What works in one climate may not work in another
Last month I discussed how I left a student perplexed when I explained to him that I had several different recipes for Neapolitan pizza dough. And I brought to light the fact that we simply are not in Naples… we’re in different parts of the United States. Therefore, what works in one climate may not work in another and may need to be adjusted.
Here are some of the differences between making dough in southern Italy and in various parts of the U.S.
- Refrigeration — have you ever been to Naples and looked at the refrigeration they have for dough, if any? Well it’s not typically 35 F, it’s not 40 F and some aren’t even 50 F. Several pizzerias don’t have walk-ins where the dough can cool off quickly. Most of the time they are left out or put onto a pizza table. So the dough rises a lot faster.
Same-day or overnight fermentation at room temperature can result in a fast-rising dough with little yeast needed. I prefer that my dough is cold fermented for at least 24 hours — 48 hours, if possible. Most pizzerias in Naples and some in other areas of Italy do not refrigerate their dough. This is okay, but you don’t need to use a lot of yeast for this type of fermentation. Typically it can be .10 to .20 percent of the flour weight.
Temperature and humidity — This can play such an important role, so controlling your temperatures is important. Flour kept in a warm environment like 70 to 90 F can result in the much warmer final dough temperature (when the dough is done mixing). If you do not cool your flour off before use, it will raise that temp. So typically in a warmer, humid environment like Naples, restaurants or storage rooms with no A/C end up lowering the percentage of yeast in the recipe. What’s great about the U.S. is that we typically aren’t in such harsh conditions. Or when we are, we at least have cold walk-ins to place our flour bags in before use if you really had to.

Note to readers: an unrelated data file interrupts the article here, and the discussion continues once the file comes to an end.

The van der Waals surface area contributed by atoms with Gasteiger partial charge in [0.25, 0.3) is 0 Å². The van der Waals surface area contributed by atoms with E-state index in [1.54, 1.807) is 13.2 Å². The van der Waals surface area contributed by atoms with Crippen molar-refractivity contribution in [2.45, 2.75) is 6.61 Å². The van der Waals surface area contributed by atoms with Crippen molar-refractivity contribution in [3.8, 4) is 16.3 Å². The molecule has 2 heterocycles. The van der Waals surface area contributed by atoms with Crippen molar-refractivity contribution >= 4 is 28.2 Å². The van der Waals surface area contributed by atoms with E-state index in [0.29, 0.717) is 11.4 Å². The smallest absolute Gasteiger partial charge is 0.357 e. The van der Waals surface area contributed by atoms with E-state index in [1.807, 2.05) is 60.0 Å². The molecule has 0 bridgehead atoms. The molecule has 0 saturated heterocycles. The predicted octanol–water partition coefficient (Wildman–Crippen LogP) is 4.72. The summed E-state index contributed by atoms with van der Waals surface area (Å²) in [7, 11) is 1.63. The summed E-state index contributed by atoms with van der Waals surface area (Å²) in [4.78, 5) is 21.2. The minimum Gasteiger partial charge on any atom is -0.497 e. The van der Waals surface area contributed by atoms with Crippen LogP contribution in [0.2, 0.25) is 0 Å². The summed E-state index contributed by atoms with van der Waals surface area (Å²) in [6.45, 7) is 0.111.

Humidity is also a factor that can cause our dough to rise quicker. A higher salt percentage can help. By raising your salt to 2.5 to 3 percent (or even higher), your gluten net becomes stronger, which helps control the rise.
- Water — the water in Naples can be different everywhere you go. It’s not too hard and most pizzerias have no ice machines. So when making dough from tap water the water comes out a bit warmer than I prefer. I prefer a finished dough of 68-70 F. In Naples I have seen dough coming out of the mixer at 80 F.
If I control the temps from my mixer and have a better controlled bench-rest environment (meaning not too warm of a kitchen), then everything is golden. Cross stacking is very important, too. Cooling off your dough balls before closing the dough trays is a must for long fermentation. This is much easier in a walk in that is cold.
Next month I’ll finish with Part III of “We’re Not in Naples” by discussing yeast, starters and salt.